John: There's really no hard, fast rule here, and much depends upon your definition of a red flag. Many, many players have issues in their background. Do you remove everyone? What do you tolerate? Each general manager must answer that question, sometimes on pretty much a case-by-case basis.
Jerry from Tamarac:
I believe wholeheartedly in the draft process. However, for free agency are there certain positions that are easier to determine if the player fits your scheme? Kicker and punter come to mind, but are offensive tackle and maybe defensive tackle like this.
John: Defensive tackle may fit your theory a little more than offensive tackle. The latter is fairly easy to scout, which is why you rarely see busts at the position. The problem with free-agent offensive and defensive tackles is pretty much the problem with free agents at any position: you're paying premium prices for players who weren't re-signed by their former teams. That makes it a risky marketplace.
Richard from Atlantic Beach, FL:
Manziel is showing a scary ego. He has threatened the Texans that if they don't draft him then the Jags will obviously not make the same mistake and he'll make the Texans sorry twice a season. He has a very high opinion of himself. One not fer Johnny Ego.
John: Peyton Manning once told Bill Polian and the Colts they'd be making a huge mistake not drafting him and that if they didn't take him, they'd regret it. Quarterbacks have to have ego. A word of advice: Don't put a tremendous amount of stock into such pre-draft posturing. It's not a big deal.
Frank from Knoxville, TN:
It's my understanding free agency begins on March 11 coinciding with the new league year. If so, how come some free agents are being signed (Carimi to ATL) and visiting other teams already (Byrd to PIT)?
John: Carimi signed with the Falcons because he was released by the Chicago Bears after the season. Players in that scenario are free to negotiate whereas other free agents are still under contract until the start of the new league year. As far as Byrd to Pittsburgh, you know more than me. I've seen nothing on it.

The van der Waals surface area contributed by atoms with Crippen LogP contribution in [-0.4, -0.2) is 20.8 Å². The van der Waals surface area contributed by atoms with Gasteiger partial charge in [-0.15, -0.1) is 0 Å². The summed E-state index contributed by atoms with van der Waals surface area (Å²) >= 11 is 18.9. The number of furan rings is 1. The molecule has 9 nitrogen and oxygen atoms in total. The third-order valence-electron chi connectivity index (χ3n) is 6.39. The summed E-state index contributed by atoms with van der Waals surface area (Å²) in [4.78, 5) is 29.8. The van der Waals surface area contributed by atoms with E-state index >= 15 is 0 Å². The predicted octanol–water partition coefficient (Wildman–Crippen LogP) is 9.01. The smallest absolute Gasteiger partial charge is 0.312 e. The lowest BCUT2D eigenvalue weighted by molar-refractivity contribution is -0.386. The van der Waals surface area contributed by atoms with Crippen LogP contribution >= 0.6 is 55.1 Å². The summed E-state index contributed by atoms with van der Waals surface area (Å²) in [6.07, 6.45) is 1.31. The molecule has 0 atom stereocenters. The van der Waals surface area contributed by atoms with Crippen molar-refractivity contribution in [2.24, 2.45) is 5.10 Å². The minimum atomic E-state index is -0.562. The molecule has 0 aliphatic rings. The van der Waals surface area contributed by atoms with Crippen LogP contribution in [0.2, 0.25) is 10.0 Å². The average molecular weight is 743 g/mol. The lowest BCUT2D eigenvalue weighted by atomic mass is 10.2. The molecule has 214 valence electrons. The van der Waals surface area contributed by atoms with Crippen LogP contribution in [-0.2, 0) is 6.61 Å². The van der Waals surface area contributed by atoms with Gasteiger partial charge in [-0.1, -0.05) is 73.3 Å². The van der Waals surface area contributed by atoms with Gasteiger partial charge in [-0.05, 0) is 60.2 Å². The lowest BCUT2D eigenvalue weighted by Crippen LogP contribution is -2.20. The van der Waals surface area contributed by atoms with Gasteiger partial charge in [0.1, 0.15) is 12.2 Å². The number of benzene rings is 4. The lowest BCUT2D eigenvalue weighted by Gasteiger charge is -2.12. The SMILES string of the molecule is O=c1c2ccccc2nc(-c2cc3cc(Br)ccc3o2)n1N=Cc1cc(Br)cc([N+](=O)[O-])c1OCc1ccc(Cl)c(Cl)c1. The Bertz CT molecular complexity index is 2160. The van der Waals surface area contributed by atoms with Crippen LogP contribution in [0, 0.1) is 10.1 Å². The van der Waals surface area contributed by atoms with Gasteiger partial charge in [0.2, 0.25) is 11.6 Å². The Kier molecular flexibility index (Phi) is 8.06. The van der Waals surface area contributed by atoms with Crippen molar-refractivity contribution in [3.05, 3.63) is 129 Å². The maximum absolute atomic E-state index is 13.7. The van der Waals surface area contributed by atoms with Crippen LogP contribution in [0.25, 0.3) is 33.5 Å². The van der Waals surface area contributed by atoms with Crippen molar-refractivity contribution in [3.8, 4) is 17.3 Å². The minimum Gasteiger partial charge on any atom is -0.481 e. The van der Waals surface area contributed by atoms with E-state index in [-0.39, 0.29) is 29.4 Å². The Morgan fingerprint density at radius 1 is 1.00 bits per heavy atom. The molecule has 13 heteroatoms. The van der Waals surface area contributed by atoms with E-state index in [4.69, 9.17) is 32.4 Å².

John from Jacksonville:
Is it possible that our team's scouting group, coaches, and general manager have more insight into the players for preparing for the upcoming draft than, let's say, the fans? Is it possible that they watch lots of film on lots of players, talk to the players, and breathe the players more than, let's say, the fans? With this said, it gives me lots of time to rest and not worry until the draft in May and to let those paid to analyze to do their job and for me to watch the result each time they announce a pick. Here's one fer, let's say.
John: Hey! One for logic and reason!
Cody from MA:
I understand MJD wants to test the waters of free agency. If there is a team who makes an offer and the Jags made an almost exact same offer who do you think he would choose – the team who he has had an enormous amount of love for him when all 32 teams skipped over him in the first or is he just looking for a fresh start?
John: If it's almost exactly the same, I think there's a very good chance Jones-Drew would choose to stay in Jacksonville. I think he was heartfelt when he talked late in the season about really liking the direction of the franchise under Gus Bradley and David Caldwell. It also is a positive for free agents to be with a team that understands their role and what they're bringing, and the Jaguars would know the role they want Jones-Drew to play. I don't think the love from his draft day would have much to do with it, though; he still needs to make the best decision for him based on the future and present rather than the past.
James from Jacksonville:
NASCAR, MLB and NBA all have their All-Star games in midseason. Why not the NFL? I wouldn't think injury would be a factor as they seem to take it easy at the Pro Bowl.
John: Injuries are the primary reason, and while players do take it easy at the Pro Bowl, I've never heard anyone associated with the league suggest a midseason Pro Bowl would be something anyone – players, general managers, coaches, owners – would remotely want.
Jess from Jacksonville:
Stadium progress? And do you ever run the stairs? It really doesn't look like it.
John: Want your question answered? It really doesn't sound like it.